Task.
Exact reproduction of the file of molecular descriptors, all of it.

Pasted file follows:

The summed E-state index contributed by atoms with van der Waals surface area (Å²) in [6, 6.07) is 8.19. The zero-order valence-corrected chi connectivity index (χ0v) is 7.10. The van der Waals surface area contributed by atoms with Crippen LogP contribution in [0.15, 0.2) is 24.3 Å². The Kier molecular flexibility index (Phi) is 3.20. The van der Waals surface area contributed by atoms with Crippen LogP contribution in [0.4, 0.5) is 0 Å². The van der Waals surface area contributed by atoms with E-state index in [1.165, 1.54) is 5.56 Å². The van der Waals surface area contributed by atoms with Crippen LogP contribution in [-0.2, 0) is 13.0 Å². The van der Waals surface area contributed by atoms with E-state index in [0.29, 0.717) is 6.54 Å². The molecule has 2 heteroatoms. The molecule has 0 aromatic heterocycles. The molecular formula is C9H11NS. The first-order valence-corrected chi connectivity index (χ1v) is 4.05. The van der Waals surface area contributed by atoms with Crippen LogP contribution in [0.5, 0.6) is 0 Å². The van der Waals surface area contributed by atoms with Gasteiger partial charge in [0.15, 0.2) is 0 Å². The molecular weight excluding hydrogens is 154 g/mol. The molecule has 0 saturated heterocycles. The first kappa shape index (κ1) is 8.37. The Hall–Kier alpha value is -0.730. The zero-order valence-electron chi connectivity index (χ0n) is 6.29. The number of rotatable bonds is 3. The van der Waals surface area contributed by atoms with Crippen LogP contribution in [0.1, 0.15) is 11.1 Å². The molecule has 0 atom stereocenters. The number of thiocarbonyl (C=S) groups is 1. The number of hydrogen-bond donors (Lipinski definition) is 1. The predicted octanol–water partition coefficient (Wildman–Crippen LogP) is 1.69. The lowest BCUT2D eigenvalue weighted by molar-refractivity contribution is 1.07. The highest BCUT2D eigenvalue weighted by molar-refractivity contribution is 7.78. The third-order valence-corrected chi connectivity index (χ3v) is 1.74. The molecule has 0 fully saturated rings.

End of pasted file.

The summed E-state index contributed by atoms with van der Waals surface area (Å²) in [6, 6.07) is 8.19. The zero-order valence-corrected chi connectivity index (χ0v) is 7.10. The van der Waals surface area contributed by atoms with Crippen LogP contribution in [0.15, 0.2) is 24.3 Å². The Kier molecular flexibility index (Phi) is 3.20. The van der Waals surface area contributed by atoms with Crippen LogP contribution in [0.4, 0.5) is 0 Å². The van der Waals surface area contributed by atoms with E-state index in [1.165, 1.54) is 5.56 Å². The van der Waals surface area contributed by atoms with Crippen LogP contribution in [-0.2, 0) is 13.0 Å². The van der Waals surface area contributed by atoms with E-state index in [0.29, 0.717) is 6.54 Å². The molecule has 2 heteroatoms. The molecule has 0 aromatic heterocycles. The molecular formula is C9H11NS. The first-order valence-corrected chi connectivity index (χ1v) is 4.05. The van der Waals surface area contributed by atoms with Crippen LogP contribution in [0.5, 0.6) is 0 Å². The van der Waals surface area contributed by atoms with Gasteiger partial charge in [0.15, 0.2) is 0 Å². The molecular weight excluding hydrogens is 154 g/mol. The molecule has 0 saturated heterocycles. The first kappa shape index (κ1) is 8.37. The Hall–Kier alpha value is -0.730. The zero-order valence-electron chi connectivity index (χ0n) is 6.29. The number of rotatable bonds is 3. The van der Waals surface area contributed by atoms with Crippen LogP contribution in [0.1, 0.15) is 11.1 Å². The molecule has 0 atom stereocenters. The number of thiocarbonyl (C=S) groups is 1. The number of hydrogen-bond donors (Lipinski definition) is 1. The predicted octanol–water partition coefficient (Wildman–Crippen LogP) is 1.69. The lowest BCUT2D eigenvalue weighted by molar-refractivity contribution is 1.07. The highest BCUT2D eigenvalue weighted by molar-refractivity contribution is 7.78. The third-order valence-corrected chi connectivity index (χ3v) is 1.74. The molecule has 0 fully saturated rings.